The Cup of hopelessness – Br. Tom Shaw

This sermon is available only in audio format.

Called to Serve – Br. David Vryhof

a sermon based on John 13:1-17, 31b-35

Old Testament scholar Walter Brueggemann once suggested the following definition for the word “vocation.” A vocation, he said, is “a purpose for being in the world that is related to the purposes of God.”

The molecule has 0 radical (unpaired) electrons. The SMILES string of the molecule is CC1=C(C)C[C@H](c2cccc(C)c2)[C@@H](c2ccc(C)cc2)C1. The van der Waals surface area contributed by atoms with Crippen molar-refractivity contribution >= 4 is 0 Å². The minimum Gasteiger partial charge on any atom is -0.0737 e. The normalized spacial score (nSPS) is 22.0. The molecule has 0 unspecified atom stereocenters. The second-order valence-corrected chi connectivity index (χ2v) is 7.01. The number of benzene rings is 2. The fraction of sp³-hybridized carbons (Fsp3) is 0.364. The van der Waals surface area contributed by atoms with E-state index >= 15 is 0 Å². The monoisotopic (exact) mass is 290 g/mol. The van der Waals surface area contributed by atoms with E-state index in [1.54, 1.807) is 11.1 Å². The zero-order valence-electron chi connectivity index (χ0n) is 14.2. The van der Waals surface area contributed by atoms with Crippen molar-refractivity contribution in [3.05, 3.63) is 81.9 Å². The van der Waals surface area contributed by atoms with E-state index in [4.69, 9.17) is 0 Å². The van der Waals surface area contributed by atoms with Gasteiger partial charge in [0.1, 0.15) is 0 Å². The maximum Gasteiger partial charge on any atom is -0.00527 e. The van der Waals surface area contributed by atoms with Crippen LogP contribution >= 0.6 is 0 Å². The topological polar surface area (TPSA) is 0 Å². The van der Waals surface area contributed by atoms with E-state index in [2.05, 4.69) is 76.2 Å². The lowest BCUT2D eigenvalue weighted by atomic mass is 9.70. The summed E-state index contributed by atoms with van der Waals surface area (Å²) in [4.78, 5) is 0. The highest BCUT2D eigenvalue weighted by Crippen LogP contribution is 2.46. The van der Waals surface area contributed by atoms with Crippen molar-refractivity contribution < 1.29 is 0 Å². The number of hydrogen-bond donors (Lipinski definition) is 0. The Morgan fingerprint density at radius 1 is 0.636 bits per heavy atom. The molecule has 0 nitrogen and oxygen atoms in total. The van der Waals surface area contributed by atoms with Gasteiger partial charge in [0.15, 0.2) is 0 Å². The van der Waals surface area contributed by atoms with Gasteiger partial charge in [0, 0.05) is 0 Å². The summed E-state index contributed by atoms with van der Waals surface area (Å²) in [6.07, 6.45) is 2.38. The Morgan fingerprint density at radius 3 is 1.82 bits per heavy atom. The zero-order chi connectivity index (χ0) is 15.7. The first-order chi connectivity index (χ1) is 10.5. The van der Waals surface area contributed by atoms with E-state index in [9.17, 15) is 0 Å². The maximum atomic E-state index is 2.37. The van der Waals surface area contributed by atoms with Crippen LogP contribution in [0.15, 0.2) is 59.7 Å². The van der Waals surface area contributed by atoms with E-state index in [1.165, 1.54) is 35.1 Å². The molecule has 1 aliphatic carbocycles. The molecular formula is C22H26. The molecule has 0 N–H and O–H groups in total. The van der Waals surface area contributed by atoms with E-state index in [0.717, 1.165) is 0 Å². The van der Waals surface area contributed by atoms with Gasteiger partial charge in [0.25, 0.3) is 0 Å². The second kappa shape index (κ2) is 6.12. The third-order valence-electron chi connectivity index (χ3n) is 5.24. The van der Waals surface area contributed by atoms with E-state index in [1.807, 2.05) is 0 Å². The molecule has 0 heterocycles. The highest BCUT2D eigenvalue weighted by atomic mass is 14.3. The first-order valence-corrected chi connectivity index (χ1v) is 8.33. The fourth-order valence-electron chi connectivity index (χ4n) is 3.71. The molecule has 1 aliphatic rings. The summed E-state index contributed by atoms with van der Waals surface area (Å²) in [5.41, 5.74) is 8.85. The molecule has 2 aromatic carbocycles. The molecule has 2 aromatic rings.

There can be no doubt that Jesus had a deep sense of vocation, a sense that his purpose for being in the world was directly related to the purposes of God. Again and again, he repeats the claim that he has been sent into the world by the Father – not to do his own will, but God’s will; not to accomplish his own purposes, but God’s purposes. The words that he speaks and the deeds of power that he does are signs of God’s light and life breaking into the world. He knows the Father and has come to reveal the Father’s will to those who believe, so that they may have power to live as “children of God.” He has come to “lay down his life” in order that they might have “eternal life.” He has come, not to be served, but to serve.